2:39 pm on Mar 21, 2008 (gmt 0)

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"Broad match is a beginning for many PPCers. For me it’s exact. Once I see it’s going well, I go into exploration with phrase of good exact matches, and maybe broad. But that is my personal way, and I am not recommending it at all"

I admit I'm a little confused.

Isn't it an idea to start off with Broad Match to find out what others are actually searching? For example you have 'widget' as a BROAD MATCH and you find through your logs that many people are triggering your ad by searching for 'blue widget' - as you have started off with BROAD MATCH you now have a decision to make:

A) Have 'blue' as a negative word so it doesn't show up again for that ad

or

B) Create a new EXACT MATCH as 'blue widget' and see how it does in the following days/weeks/months.

So surely, to begin with, a BROAD MATCH is the way to go, and in time you can keep adding negative words, to make the BROAD MATCH more finely tuned?

Or am I missing something here? Also, if you have an EXACT MATCH & BROAD MATCH for the same keyword - widgets & [widgets] and somebody types in widgets - will it ONLY EVER trigger the EXACT MATCH of widgets or will both randomly be selected?

6:26 pm on Mar 22, 2008 (gmt 0)

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Or am I missing something here? Also, if you have an EXACT MATCH & BROAD MATCH for the same keyword - widgets & [widgets] and somebody types in widgets - will it ONLY EVER trigger the EXACT MATCH of widgets or will both randomly be selected?

the way we use exact match first is to see if we can generate a good, positive roi on exact match, if we can we start to expand that keyword out via phrase and broad.

it is just a cautionary approach we use in some markets.

7:03 pm on Mar 22, 2008 (gmt 0)

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I think I've worked it out today. I ran a 'search query report' for an Ad Group and printed it out.

Where there were phrase matches, I either took that information on board and created a new BROAD SEARCH, or I added both BROAD SEARCH and EXACT SEARCH - (as the new broad match keyword might give me more data from similar search terms in the future)

I then moved down and looked at the EXACT searches and compared it to the impressions and clicks in my ad group.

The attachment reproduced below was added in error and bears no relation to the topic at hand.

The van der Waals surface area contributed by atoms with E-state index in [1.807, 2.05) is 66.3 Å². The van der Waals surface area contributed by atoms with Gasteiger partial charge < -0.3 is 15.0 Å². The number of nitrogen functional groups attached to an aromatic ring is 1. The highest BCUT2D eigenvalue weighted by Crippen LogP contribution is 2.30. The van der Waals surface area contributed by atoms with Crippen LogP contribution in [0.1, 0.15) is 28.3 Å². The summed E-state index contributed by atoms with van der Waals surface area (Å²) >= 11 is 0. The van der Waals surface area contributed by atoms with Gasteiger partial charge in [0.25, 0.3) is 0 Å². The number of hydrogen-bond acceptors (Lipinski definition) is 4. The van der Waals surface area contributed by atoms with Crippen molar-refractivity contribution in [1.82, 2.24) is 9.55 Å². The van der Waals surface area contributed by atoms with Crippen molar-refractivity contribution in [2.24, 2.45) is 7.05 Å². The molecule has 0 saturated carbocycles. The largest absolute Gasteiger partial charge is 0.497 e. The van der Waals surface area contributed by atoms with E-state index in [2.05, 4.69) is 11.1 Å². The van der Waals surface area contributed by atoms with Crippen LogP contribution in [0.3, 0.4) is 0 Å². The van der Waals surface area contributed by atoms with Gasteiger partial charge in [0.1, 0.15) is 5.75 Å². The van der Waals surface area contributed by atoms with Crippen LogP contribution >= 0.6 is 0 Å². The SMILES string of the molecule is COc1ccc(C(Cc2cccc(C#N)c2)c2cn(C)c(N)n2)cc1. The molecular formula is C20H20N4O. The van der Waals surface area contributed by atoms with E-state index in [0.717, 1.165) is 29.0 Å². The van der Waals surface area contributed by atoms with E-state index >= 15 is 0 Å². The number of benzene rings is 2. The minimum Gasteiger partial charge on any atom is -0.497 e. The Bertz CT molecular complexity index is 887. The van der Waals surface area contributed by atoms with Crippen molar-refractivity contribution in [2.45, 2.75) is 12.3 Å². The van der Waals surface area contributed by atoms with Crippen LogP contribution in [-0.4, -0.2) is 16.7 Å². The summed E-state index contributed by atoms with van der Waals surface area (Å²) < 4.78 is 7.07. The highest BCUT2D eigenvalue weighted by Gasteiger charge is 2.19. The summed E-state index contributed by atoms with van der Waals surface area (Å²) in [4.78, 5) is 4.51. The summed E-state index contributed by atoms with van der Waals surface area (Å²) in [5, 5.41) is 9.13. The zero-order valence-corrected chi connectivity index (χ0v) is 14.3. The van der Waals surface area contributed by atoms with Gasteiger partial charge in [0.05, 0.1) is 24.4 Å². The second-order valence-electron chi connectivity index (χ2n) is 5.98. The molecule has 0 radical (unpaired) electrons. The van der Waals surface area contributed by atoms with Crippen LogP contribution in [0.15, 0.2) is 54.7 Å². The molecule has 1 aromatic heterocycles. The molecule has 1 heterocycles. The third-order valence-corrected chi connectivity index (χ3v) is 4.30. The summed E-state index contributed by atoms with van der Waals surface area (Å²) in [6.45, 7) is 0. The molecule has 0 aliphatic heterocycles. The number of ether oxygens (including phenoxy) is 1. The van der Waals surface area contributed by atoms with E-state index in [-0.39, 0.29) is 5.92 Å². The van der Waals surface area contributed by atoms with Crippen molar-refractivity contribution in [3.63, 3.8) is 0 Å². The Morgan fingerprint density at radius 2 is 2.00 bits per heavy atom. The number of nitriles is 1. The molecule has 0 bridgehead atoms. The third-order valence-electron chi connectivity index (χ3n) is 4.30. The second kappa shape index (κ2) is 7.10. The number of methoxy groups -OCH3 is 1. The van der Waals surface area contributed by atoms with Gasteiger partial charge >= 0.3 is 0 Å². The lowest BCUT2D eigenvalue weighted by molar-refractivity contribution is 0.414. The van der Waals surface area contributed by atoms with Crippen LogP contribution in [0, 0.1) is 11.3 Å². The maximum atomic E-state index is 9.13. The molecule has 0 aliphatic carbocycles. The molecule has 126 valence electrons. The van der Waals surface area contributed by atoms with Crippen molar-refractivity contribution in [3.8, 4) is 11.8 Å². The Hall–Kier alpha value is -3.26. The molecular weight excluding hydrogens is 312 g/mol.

If 'widgets' had on my print out, say, 10 impressions and 4 clicks .. but when looking at the keyword overall (when simply displaying my adgroup on screen) it said something like 450 impressions and 4 clicks, it made me realise that most of it's impressions are because people are broad searching and not exactly searching 'widgets'.

Upon looking through my logs I found it had indeed received clicks from things such as 'yellow widgets', 'small widgets', 'widgets in London' and so I made a decision there and then:

1) add negative words, such as 'yellow', 'small' etc as I didnt want them to be displayed in future.. AND/OR,
2) Make 'yellow widgets', 'small widgets' into EXACT MATCH so that if someone was to search for those again, it would trigger my that keyphrase instead of a broadly matching 'widgets'.

I went through each word in the Search Query Report and added quite a few negative words but also added more exact match keywords. Often it meant duplicating a keyword to broad match AND exact match (so I now had 2 - broad and exact). My theory is, if they match the keyword exactly it will trigger the exact match - if they add words to it, it will trigger the broad match. In the coming weeks I'll be tracking both Broad Match & Exact Match and seeing which one is performing better. Keeping the broad match enables me to seek out new keywords/keyphrases that people are actually searching for. Had I only had exact match this wouldn't be possible, by looking at my logs.

Ultimately I either want:

1) To have entered so many negative words so that BROAD MATCH keywords are only shown when relative OR
2) Have changed all broad matches into lots more exact matches.

As it's an ongoing process I feel you have to be confident there's absolutely no other variations of your keyword, before changing them all to EXACT MATCH.

I hope this all makes sense. To me, it's about tweaking things over time and in X amount of time, I'll have adgroups which are targetted and don't get unrelated clicks.

7:04 pm on Mar 22, 2008 (gmt 0)

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Apoligies, where I've put BROAD/EXACT SEARCH I do mean MATCH.